C# – Is this a right case for using the Threadpool


Here's the setup: I'm trying to make a relatively simple Winforms app, a feed reader using the FeedDotNet library. The question I have is about using the threadpool. Since FeedDotNet is making synchronous HttpWebRequests, it is blocking the GUI thread. So the best thing seemed like putting the synchronous call on a ThreadPool thread, and while it is working, invoke the controls that need updating on the form. Some rough code:

private void ThreadProc(object state)
 Interlocked.Increment(ref updatesPending);

    // check that main form isn't closed/closing so that we don't get an ObjectDisposedException exception
 if (this.IsDisposed || !this.IsHandleCreated) return;
 if (this.InvokeRequired)
   if (!marqueeProgressBar.Visible)
    this.marqueeProgressBar.Visible = true;

 ThreadAction t = state as ThreadAction;
 Feed feed = FeedReader.Read(t.XmlUri);

 Interlocked.Decrement(ref updatesPending);

 if (this.IsDisposed || !this.IsHandleCreated) return;
 if (this.InvokeRequired)
  this.Invoke((MethodInvoker)delegate { ProcessFeedResult(feed, t.Action, t.Node); });

 // finished everything, hide progress bar
 if (updatesPending == 0)
  if (this.IsDisposed || !this.IsHandleCreated) return;
  if (this.InvokeRequired)
   this.Invoke((MethodInvoker)delegate { this.marqueeProgressBar.Visible = false; });

this = main form instance

updatesPending = volatile int in the main form

ProcessFeedResult = method that does some operations on the Feed object. Since a threadpool thread can't return a result, is this an acceptable way of processing the result via the main thread?

The main thing I'm worried about is how this scales. I've tried ~250 requests at once. The max number of threads I've seen was around 53 and once all threads were completed, back to 21. I recall in one exceptional instance of me playing around with the code, I had seen it rise as high as 120. This isn't normal, is it? Also, being on Windows XP, I reckon that with such high number of connections, there would be a bottleneck somewhere. Am I right?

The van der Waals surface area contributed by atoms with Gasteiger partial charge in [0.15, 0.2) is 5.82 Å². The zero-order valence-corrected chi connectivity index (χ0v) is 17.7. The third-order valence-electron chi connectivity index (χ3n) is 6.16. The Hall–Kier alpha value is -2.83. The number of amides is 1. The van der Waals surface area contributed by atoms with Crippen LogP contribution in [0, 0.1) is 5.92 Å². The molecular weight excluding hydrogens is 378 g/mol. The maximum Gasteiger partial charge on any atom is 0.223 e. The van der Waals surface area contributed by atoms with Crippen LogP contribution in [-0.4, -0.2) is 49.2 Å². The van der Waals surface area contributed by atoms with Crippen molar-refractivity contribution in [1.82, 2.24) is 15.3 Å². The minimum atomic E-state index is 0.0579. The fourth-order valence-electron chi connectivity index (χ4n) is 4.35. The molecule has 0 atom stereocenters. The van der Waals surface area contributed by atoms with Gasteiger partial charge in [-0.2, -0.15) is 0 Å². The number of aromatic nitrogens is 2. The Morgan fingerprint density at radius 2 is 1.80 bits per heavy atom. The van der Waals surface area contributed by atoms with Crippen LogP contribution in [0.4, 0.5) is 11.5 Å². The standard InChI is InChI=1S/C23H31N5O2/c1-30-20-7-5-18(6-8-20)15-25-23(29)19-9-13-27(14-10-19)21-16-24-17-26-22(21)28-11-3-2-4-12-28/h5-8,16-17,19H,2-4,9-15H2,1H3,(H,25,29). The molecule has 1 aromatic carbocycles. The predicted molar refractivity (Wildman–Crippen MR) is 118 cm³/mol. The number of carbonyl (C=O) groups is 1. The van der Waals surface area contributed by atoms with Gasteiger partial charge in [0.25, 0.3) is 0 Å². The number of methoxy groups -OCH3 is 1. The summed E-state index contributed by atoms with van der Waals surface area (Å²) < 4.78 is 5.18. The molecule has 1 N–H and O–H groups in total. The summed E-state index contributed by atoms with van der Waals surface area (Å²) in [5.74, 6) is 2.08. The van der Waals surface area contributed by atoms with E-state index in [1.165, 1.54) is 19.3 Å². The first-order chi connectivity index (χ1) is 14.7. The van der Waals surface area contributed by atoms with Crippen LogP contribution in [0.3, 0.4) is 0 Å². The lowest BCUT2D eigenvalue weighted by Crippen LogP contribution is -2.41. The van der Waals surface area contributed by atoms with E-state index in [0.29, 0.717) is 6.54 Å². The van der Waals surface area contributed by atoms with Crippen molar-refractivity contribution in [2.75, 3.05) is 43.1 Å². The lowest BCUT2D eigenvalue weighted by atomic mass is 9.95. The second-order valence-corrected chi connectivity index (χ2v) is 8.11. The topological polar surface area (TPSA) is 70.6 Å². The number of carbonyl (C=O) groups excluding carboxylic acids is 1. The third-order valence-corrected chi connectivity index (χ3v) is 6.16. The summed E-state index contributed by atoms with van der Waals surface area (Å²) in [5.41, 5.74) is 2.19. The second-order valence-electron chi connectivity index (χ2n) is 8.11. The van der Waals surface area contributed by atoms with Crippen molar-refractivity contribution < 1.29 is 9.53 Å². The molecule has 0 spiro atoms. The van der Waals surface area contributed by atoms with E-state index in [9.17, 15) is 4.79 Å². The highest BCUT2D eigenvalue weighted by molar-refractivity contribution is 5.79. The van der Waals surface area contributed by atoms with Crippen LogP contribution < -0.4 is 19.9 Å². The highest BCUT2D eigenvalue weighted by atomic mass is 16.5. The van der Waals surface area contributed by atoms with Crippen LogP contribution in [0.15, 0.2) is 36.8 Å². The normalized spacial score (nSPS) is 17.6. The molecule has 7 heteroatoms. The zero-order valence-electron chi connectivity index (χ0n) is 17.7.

What can I do to ensure maximum efficiency of threads/connections?

Having all these questions also made me wonder whether this is the right case for a Threadpool use. MSDN and other sources say it should be used for "short-lived" tasks. Is 1-2 seconds "short-lived" enough, considering I'm on a relatively fast connection? What if the user is on a 56K dial-up and one request could take from 5-12 seconds and ever more. Would the threadpool be an efficient solution then too?

Best Solution

The ThreadPool, unchecked is probably a bad idea.

Out of the box you get 250 threads in the threadpool per cpu.

Imagine if in a single burst you flatten out someones net connection and get them banned from getting notifications from a site cause they are suspected to be running a DoS attack.

Instead, when downloading stuff from the net you should build in tons of control. The user should be able to decide how many concurrent requests they make (and how many concurrent requests per domain), ideally you also want to offer controls for the amount of bandwidth.

Though this could be orchestrated with the ThreadPool, having dedicated threads or using something like a bunch of instances of the BackgroundWorker class is a better option.